When you’re ready to roll out the dough, remove one disc from the fridge at a time. Let it soften slightly so that it’s malleable but still cold. Unwrap the dough and press the edges of the disc so that there are no cracks. On a lightly floured work surface, roll out the dough as directed in your recipe. Brush off any excess flour from both sides with a dry pastry brush. Line a baking sheet with parchment paper, transfer the dough to the pan, and refrigerate for at least 1 hour before use.
Inspired by the flavours of Vietnamese-style summer rolls, this satisfying dinner is built around a marinated flank steak that will stretch to feed a crowd. Marinating flank steak over several hours tenderizes a cut that starts out tougher than some others but can’t be beat for flavour. The marinade flavours of lemon grass, lime, mint, cilantro, and red chilies shine through and are topped off with a spicy mango dressing. Those enjoying this board can choose to eat salad-style or make lettuce wraps filled with slices of beef and a host of crunchy vegetables. Party perfect If you don’t have a board big enough to accommodate everything, split items between two smaller boards. If you’re serving over a few hours, you can also keep some of the ingredients back from the board, in the refrigerator. This will help you keep the board replenished and looking good as stocks are depleted. Leftover sauce makes a great marinade for coleslaw.
Give veggies and dip a punch of protein with this savoury white bean dip. Roasted garlic gives this dip a mellow but rich flavour. The vegetables can be changed up according to the season, but don’t skip the beautiful Belgian endives. Their slightly bitter flavour makes an excellent contrast to the slightly sweet dip, and they work as a built-in scoop. Make-ahead dip This is a great dip for making in advance. It can be stored in the refrigerator for up to 2 days. However, before serving, allow it to come up to room temperature. This will accentuate the rich flavour.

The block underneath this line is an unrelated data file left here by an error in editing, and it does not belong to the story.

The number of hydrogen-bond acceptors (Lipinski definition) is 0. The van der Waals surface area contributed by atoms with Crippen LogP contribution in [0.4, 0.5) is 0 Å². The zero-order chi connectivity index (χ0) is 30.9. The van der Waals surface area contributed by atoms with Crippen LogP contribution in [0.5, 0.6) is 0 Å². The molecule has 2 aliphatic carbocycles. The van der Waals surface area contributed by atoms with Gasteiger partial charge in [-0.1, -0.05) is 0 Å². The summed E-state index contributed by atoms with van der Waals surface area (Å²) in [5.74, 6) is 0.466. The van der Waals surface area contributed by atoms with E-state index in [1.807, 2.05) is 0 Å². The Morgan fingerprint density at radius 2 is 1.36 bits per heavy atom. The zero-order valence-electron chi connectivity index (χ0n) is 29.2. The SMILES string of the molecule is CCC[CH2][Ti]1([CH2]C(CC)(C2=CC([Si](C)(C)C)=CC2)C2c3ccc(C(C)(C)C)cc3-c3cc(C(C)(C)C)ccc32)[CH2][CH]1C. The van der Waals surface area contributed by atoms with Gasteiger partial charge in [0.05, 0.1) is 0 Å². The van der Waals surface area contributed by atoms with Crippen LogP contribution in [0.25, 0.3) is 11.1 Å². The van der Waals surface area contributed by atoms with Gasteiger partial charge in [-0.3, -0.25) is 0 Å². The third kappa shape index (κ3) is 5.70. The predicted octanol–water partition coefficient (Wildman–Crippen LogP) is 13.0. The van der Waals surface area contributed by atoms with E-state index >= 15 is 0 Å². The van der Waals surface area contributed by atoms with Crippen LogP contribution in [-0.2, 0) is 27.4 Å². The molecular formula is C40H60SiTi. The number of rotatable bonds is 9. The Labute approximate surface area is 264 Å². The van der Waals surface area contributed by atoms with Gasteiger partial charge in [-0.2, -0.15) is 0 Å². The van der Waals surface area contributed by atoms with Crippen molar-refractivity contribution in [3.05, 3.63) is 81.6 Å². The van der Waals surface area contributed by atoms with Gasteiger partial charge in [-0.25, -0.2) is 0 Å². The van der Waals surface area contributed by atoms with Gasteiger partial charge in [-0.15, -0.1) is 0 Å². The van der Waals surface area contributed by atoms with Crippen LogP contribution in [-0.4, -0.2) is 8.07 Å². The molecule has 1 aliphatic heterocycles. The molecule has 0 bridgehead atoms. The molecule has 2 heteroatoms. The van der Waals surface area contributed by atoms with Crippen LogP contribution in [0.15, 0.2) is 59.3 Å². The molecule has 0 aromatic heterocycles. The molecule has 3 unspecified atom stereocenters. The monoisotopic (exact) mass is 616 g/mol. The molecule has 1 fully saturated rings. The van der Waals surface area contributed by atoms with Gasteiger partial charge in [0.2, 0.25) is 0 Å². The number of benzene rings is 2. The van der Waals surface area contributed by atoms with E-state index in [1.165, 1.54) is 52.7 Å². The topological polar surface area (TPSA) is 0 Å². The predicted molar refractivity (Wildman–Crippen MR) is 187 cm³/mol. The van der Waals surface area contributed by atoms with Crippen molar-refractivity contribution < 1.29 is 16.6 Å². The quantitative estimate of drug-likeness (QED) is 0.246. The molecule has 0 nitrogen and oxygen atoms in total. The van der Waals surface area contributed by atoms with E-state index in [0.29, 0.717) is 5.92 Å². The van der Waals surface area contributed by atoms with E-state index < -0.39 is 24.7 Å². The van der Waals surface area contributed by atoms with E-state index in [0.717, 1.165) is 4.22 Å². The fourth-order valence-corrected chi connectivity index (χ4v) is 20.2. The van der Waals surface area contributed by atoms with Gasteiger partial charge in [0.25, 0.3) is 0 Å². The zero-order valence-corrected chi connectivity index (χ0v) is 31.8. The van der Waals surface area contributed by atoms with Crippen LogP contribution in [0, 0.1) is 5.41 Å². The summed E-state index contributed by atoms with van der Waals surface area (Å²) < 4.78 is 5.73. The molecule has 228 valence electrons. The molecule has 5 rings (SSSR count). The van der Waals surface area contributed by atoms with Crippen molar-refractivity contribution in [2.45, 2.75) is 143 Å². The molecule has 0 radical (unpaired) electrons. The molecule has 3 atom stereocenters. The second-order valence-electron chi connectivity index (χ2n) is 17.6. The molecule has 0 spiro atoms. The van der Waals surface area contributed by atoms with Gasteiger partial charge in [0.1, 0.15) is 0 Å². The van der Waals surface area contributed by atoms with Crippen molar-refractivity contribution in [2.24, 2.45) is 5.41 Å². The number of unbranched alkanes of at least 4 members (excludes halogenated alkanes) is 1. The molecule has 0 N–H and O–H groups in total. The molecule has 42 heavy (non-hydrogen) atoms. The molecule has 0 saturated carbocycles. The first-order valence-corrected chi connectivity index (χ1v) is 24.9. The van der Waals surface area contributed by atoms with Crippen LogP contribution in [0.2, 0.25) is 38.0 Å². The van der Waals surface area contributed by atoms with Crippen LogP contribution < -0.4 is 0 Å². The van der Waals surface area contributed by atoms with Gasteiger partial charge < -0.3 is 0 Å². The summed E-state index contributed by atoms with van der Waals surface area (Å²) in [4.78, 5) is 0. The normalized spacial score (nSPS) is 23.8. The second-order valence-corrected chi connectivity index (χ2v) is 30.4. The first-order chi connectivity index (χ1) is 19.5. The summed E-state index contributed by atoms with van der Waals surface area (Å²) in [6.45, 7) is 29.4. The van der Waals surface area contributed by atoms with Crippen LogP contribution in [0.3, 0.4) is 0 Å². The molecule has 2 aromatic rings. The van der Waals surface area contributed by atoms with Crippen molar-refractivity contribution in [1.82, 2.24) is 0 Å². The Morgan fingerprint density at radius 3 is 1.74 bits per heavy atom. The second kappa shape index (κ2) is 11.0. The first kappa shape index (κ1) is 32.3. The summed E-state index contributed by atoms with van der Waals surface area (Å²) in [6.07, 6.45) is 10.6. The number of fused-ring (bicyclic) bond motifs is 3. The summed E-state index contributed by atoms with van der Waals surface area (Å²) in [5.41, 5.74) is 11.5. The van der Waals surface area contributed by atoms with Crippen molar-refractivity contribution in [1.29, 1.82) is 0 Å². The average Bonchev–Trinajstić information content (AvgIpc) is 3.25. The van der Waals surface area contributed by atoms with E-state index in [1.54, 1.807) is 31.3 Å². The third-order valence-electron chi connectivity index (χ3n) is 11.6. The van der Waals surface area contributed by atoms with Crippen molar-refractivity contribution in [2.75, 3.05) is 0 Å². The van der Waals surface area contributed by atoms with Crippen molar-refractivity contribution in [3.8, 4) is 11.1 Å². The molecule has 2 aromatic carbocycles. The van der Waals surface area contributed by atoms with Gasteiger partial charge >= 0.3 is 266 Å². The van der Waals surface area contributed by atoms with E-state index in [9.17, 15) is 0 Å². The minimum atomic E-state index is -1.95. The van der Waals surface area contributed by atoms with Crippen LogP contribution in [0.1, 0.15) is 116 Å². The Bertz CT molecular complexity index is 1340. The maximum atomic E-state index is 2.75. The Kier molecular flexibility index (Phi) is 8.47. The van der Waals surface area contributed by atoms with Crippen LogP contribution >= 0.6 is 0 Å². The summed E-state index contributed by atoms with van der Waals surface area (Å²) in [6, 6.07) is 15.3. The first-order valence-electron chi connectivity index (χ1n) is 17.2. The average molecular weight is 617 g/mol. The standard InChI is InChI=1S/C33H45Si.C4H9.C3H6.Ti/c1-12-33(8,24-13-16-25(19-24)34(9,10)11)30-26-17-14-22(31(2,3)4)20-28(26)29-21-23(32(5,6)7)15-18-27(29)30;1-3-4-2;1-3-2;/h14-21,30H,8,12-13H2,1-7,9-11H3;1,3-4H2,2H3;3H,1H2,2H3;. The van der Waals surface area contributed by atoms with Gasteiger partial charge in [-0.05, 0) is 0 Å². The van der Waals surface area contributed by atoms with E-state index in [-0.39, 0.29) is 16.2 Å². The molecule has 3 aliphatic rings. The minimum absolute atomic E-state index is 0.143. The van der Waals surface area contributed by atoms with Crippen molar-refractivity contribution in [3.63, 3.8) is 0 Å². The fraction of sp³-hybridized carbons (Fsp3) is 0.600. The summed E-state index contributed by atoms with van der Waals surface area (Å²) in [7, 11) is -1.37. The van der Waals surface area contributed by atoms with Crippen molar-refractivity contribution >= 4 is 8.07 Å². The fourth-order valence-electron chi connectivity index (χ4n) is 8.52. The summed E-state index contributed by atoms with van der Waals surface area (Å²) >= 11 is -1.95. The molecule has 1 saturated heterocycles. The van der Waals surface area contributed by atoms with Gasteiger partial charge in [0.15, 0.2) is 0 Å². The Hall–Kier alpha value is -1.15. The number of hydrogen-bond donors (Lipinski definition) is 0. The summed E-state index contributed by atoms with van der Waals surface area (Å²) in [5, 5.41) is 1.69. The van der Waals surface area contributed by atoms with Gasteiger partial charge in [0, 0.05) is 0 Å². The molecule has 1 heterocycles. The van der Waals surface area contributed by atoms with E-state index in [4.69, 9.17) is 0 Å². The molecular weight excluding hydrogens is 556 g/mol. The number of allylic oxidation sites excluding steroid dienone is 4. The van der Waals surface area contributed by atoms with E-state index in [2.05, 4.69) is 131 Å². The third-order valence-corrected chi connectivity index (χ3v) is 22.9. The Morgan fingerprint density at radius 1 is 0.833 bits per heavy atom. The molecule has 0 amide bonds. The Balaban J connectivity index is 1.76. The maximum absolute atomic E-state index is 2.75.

Arranging salads on a board is a great way to let people choose what they like and build their own bowls according to their tastes. Family and friends can arrange a super hearty grain bowl salad using the protein-packed, iron- and vitamin D-rich ingredients on this board. This salad board takes its cues from a classic Niçoise salad but leans on Asian ingredients and flavour inspirations. Jammy eggs For perfect “jammy” eggs, bring a pot of water to boil. Using slotted spoon, gently submerge eggs, cover, and set timer for 6 1/2 minutes. While eggs are boiling, fill medium-sized bowl with cold water and ice. The minute the time has elapsed, using slotted spoon, remove eggs and place in ice bath. Allow to cool for 3 minutes before serving.
This sweet and savoury brunch board has something for everyone and is tied together by go-anywhere, do-anything buckwheat pancakes flavoured with caraway seeds. These hearty little beauties make a great base for smoked salmon and a creamy caper and chive sauce. Those who fall firmly on the sweet side of things will be equally delighted when their pancakes are piled high with berries or bananas. Serving up Provide plenty of utensils for serving and plates and cutlery for eating to encourage guests to make up their own plates—forks or small tongs for pancakes or smoked salmon, spoons for serving up berries, and small dishes or ramekins (with spoons) for sauce and smaller items such as hempseeds.